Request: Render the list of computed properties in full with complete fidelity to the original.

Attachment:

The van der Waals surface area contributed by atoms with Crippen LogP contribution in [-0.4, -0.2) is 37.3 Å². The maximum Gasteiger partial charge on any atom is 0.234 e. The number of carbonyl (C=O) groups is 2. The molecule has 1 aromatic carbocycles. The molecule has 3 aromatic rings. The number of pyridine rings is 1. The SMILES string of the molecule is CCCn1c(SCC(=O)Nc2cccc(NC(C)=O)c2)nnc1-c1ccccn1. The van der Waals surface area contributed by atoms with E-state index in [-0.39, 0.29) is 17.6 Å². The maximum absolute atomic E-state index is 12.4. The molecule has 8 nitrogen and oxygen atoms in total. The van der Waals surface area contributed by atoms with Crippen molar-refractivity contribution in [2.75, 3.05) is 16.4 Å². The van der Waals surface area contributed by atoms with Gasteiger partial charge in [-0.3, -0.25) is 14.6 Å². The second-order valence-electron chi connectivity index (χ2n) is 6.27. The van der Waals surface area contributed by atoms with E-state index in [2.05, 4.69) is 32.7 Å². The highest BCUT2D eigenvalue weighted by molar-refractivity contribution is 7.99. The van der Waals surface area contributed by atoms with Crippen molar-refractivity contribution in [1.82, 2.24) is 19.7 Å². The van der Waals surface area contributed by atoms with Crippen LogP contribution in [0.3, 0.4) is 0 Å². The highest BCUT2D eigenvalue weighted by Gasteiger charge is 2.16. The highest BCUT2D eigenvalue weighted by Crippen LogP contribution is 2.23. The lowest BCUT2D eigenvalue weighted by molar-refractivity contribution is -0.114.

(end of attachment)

The van der Waals surface area contributed by atoms with Crippen LogP contribution in [-0.4, -0.2) is 37.3 Å². The maximum Gasteiger partial charge on any atom is 0.234 e. The number of carbonyl (C=O) groups is 2. The molecule has 1 aromatic carbocycles. The molecule has 3 aromatic rings. The number of pyridine rings is 1. The SMILES string of the molecule is CCCn1c(SCC(=O)Nc2cccc(NC(C)=O)c2)nnc1-c1ccccn1. The van der Waals surface area contributed by atoms with E-state index in [-0.39, 0.29) is 17.6 Å². The maximum absolute atomic E-state index is 12.4. The molecule has 8 nitrogen and oxygen atoms in total. The van der Waals surface area contributed by atoms with Crippen molar-refractivity contribution in [2.75, 3.05) is 16.4 Å². The van der Waals surface area contributed by atoms with Gasteiger partial charge in [-0.3, -0.25) is 14.6 Å². The second-order valence-electron chi connectivity index (χ2n) is 6.27. The van der Waals surface area contributed by atoms with E-state index in [2.05, 4.69) is 32.7 Å². The highest BCUT2D eigenvalue weighted by molar-refractivity contribution is 7.99. The van der Waals surface area contributed by atoms with Crippen molar-refractivity contribution in [1.82, 2.24) is 19.7 Å². The van der Waals surface area contributed by atoms with Crippen LogP contribution in [0.3, 0.4) is 0 Å². The highest BCUT2D eigenvalue weighted by Gasteiger charge is 2.16. The highest BCUT2D eigenvalue weighted by Crippen LogP contribution is 2.23. The lowest BCUT2D eigenvalue weighted by molar-refractivity contribution is -0.114.